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Mullet roe, what it is and how to use it

Mullet roe, what it is and how to use it

A salty taste, the scent of the sea and a colour ranging from gold to amber make Mullet roe a refined speciality, also known as "Sardinian caviar", ideal to enjoy with seafood dishes, accompanied by the island's excellent white wines. A tradition that has been rooted in Sardinia for 3000 years and is now famous all over the world, enriching starters and first courses, making salads more precious and stimulating the imagination of gourmet cuisine enthusiasts. The most prized is the botargo produced from mullet caught in the Cabras Pond (Oristano), which can cost up to 250 Euros per kilogram.

What is mullet roe?

Mullet roe is a food obtained by drying the egg sac of the mullet. In other words, the eggs are salted and dried into golden baffas with an intense taste of the sea. Mullet roe is eaten either sliced, more or less thinly depending on preference, or minced and sprinkled on croutons or pasta dishes. Its strong flavour is not to everyone's taste, but those who fall in love with it remain loyal fans. It is not difficult to understand why: a mixture of sweetness, savouriness and creaminess makes this delicacy inimitable among other seafood products.

Origins of botargo

It is said that the botargo tradition arrived in Sardinia around 3000 years ago, thanks to the Phoenicians, the first colonisers of the island. Since then, the areas of greatest production have been those closest to their settlements along the coast (Nora, Cagliari, Tharros and Sulcis). The name 'Bottarga' is said to derive from 'battarikh', a term used by the Arabs to refer to this precious delicacy which, until recently, was difficult to find and reserved for gifts and special occasions.

Today, thanks to the work of producers and improved fishing techniques, the market for Mullet roe is much more prosperous and this product is exported (and often copied!) all over the world.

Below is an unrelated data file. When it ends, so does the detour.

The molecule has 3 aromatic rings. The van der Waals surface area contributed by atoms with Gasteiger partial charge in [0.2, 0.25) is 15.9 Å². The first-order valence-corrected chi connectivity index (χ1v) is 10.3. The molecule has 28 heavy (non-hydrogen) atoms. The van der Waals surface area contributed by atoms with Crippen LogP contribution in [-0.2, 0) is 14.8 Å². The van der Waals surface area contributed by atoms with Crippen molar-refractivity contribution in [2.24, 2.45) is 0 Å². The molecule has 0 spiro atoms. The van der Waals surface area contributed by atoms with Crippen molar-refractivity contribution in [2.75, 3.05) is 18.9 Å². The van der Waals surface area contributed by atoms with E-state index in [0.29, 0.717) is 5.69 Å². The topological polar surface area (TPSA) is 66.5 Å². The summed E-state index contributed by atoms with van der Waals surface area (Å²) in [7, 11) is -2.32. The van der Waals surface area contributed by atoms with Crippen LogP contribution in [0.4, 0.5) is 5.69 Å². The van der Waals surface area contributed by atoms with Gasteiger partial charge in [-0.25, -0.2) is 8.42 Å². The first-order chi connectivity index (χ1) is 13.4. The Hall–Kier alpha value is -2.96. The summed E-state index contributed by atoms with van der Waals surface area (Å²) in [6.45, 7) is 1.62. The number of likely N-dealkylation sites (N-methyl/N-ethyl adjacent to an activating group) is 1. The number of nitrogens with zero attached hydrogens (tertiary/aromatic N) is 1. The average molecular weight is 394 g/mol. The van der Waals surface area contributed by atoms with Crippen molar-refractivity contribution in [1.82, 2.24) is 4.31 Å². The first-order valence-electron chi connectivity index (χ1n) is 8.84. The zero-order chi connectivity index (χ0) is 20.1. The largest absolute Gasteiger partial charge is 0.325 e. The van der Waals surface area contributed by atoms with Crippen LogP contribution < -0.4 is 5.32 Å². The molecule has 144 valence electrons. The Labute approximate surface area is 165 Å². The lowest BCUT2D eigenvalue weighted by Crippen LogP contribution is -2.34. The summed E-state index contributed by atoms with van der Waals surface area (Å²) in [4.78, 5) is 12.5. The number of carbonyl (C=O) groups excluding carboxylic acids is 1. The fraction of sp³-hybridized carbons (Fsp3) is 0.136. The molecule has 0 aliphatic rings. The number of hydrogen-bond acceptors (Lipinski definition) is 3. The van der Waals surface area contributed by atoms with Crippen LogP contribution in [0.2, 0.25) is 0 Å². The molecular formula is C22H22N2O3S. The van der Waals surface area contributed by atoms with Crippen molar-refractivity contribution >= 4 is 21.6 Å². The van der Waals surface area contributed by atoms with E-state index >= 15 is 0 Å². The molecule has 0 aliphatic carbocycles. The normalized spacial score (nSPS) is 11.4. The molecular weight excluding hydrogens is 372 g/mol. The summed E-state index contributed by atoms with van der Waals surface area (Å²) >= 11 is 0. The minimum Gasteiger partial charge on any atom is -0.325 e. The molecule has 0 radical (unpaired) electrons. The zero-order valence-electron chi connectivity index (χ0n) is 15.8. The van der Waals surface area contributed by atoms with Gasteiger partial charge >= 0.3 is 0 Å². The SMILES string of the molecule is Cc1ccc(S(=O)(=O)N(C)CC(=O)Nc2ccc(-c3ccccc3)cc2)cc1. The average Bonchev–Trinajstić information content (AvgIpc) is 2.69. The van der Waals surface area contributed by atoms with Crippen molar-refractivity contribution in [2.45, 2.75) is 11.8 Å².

How Botargo is made

The process of making Botargo begins with the fishing, in the summer season, of mullets with eggs of the ideal size for production. Thanks to the pureness of the water and the characteristics of its seabed, the area considered to be the best for growing mullet is the Cabras Pond in the Oristano province.

After the fish have been caught, the egg sac is extracted by hand so as not to damage the film enclosing the eggs. This phase is very delicate because, if the raw material is damaged, it will no longer be possible to process it and obtain the food we all know.

The next phase is salting: after washing in water and ice, the baffas are sprinkled with salt and kept like this for some time. They are then washed one by one, pressed and hung up to begin the actual drying phase. During the drying process, the mullet roe is left in the dark for two or three days, which results in a product with a typical aroma.

Curiosity about Mullet roe botargo:

One way to recognise a good quality Botargo is to pay attention to the presence or absence of the so-called "Nail" (or "su biddiu" in Sardinian), a small piece of tissue that joins the eggs to the navel of the fish. The "Nail" is a guarantee of quality because it is left in the baffa when it is extracted from very fresh mullets and its processing is carried out with the utmost care.

Buy Mullet roe Botargo online! Choose from Ground Botargo or Botargo in Baffa!

How to use Botargo in recipes

There are so many recipes in which you can use botargo. The most famous are the classic Spaghetti with Botargo, Fregola, artichoke salads, but Botargo is also excellent on croutons, in combination with dairy products for a tasty appetizer, or to enhance a simple pasta dish with butter or oil.

Ecco alcune delle nostre ricette con la Bottarga (clicca sulle foto!)

Insalata di finocchi, arancia, bottarga, avocado e semi di canapa Spaghetti alle arselle e bottarga di muggine Spaghetti ai carciofi e bottarga Millefoglie di Pane Guttiau con bottarga e mozzarella di bufala